5. Has the manager’s investment process changed? How does your manager execute his or her investment discipline? If the past track record was built on bottom-up fundamental stock picking has suddenly been replaced with a quantitative macro approach that is a sign that the manager isn’t sticking to their knitting.

So when should you fire a mutual fund? Here are some reasons that may justify selling your under-performing fund:

  • There has been a manager change and the new manager does not have experience running the same or a similar strategy.
  • There has been a period of prolonged under-peformance. Especially if there are plenty of better options with similar investment strategies.
  • There has been a change to the investment strategy where either the manager isn’t sticking with the discipline that used to work or no longer follows the same investment process.

As you can see, knowing when to sell a mutual fund isn’t a simple decision. First, it assumes you did the work when you bought the fund. It assumes you already know the fund manager and you have a good understanding of the manager’s investment strategy. It assumes that long-term historical performance was good when you bought the fund. When making a decision to sell you are looking for things that may have changed from the circumstances that were in place to build the prior track record.

 

Short-Term Under-Performance is Inevitable

Earlier this week I had a conversation with a client about a mutual fund that under-performed its benchmark and peers in 2011. Over the last 5 and 10 year periods this fund has had exceptional performance.

So, the question was, has this manager lost his touch? Should we sell our position in the fund because of one bad year?

After a year like this, it is common for investors to lose thier conviction in the manager and be tempted to switch to the manager with the hot hand. Unfortunately, this kind of performance chasing is destructive and often leads to bad results. In reality, when evaluating managers, short-term performance is a poor indicator of long-term success.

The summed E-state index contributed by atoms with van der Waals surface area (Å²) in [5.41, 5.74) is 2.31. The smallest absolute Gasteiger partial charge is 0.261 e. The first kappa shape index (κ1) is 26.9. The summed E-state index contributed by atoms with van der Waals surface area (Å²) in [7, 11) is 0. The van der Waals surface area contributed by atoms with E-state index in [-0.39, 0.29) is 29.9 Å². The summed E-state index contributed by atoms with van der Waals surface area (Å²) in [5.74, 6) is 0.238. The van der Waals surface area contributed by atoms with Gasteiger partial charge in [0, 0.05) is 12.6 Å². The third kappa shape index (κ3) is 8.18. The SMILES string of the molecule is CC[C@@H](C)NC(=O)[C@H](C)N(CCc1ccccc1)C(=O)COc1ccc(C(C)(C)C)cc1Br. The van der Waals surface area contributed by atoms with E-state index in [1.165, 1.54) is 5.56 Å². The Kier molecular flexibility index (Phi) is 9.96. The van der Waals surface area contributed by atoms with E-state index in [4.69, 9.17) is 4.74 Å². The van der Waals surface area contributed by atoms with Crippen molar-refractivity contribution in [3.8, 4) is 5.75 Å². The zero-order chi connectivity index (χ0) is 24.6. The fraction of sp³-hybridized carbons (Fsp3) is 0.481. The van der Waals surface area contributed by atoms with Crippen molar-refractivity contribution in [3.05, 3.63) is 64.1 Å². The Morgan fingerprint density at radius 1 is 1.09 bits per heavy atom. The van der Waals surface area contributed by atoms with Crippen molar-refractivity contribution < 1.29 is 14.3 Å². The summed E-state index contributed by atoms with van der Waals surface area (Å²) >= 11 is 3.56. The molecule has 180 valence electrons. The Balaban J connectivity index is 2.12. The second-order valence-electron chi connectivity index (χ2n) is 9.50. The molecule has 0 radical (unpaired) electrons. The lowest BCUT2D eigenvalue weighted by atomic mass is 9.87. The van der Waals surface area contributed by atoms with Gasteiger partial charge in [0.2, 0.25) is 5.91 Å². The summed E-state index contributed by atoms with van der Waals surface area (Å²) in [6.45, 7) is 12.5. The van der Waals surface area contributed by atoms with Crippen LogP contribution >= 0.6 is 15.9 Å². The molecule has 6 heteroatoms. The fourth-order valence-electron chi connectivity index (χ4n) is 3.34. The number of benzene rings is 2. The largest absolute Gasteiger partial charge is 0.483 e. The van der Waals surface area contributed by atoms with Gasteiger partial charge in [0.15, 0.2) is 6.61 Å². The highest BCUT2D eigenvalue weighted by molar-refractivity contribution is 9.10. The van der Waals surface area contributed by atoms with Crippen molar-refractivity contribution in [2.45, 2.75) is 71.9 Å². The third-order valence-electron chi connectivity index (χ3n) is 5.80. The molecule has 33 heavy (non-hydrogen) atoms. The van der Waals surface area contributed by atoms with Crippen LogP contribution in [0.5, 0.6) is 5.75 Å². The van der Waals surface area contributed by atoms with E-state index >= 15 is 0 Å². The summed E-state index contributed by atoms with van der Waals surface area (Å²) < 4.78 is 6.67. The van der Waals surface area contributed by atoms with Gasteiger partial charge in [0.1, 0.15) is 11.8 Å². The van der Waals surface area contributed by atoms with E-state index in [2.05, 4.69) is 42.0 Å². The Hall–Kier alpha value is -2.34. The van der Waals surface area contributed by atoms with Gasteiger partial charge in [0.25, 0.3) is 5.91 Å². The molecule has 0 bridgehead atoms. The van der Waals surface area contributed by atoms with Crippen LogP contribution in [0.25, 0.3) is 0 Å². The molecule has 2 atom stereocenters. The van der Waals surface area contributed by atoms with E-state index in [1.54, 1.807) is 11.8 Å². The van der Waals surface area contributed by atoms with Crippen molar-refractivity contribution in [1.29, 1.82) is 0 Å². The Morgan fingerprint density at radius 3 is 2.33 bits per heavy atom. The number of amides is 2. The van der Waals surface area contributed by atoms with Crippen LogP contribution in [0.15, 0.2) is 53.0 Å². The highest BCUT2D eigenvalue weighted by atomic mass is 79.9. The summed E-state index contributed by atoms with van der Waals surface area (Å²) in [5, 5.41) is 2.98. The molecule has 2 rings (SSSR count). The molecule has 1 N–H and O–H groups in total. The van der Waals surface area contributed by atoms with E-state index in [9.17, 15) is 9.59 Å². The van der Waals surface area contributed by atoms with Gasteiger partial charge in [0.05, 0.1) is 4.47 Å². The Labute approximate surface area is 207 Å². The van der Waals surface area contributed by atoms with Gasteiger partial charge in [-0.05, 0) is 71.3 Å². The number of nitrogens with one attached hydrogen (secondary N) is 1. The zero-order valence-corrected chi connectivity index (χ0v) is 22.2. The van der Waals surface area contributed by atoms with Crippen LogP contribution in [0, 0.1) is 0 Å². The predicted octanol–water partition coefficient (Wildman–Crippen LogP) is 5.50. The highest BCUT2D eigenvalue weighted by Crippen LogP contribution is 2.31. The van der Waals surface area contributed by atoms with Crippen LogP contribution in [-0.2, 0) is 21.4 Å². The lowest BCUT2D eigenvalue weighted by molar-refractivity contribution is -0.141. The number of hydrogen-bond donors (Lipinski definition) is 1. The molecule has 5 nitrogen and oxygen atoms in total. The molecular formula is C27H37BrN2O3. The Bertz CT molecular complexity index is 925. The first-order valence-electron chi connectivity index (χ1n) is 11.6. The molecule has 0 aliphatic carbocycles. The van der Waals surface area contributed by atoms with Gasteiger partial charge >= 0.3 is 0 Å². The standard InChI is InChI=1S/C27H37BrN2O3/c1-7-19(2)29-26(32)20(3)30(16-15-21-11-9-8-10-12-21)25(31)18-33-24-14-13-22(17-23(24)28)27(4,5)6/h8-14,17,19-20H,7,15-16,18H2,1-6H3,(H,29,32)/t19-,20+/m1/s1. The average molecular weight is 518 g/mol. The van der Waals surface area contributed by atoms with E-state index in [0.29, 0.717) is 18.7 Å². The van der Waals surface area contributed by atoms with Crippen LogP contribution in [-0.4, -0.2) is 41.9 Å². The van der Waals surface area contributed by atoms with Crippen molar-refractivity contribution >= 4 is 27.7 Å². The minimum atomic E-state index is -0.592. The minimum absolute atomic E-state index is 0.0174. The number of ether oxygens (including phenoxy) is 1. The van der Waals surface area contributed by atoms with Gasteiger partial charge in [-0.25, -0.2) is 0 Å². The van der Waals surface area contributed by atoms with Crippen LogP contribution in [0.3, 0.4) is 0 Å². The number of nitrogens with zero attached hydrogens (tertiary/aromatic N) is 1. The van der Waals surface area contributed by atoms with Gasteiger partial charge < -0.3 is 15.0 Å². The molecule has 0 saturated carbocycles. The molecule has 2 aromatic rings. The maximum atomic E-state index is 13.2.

A recent study from Davis Advisors shows that nearly all the investment managers who had stellar long-term performance over a 10-year period had atleast one three year period within that decade where they underperformed their peers.

Out of 192 managers whose 10 year average annualized performance ranked in the top quartile (25%) from 1/1/01 through 12/31/10:

  • 93% of these top managers’ rankings fell to the bottom half of their peers for at least one three year period.
  • 62% of these top managers ranked among the bottom quartile of their peers for at least one three year period, and
  • 31% ranked in the bottom decile for at least one three year period.

Although each of these managers delivered great long-term returns, almost all went through a difficult period of underperformance along the way. Stretches of dissapointing results are inevitable. It is rare for a manager who has a great track record over a decade to not have had a period of disappointment.

My answer to my client: No, we should not sell a fund just because a manger had one bad year of performance. There may be other factors that would make a case for selling, but you need to look at more than performance alone.

In my next post I will discuss what you should do when a manager has a stretch of under-performance.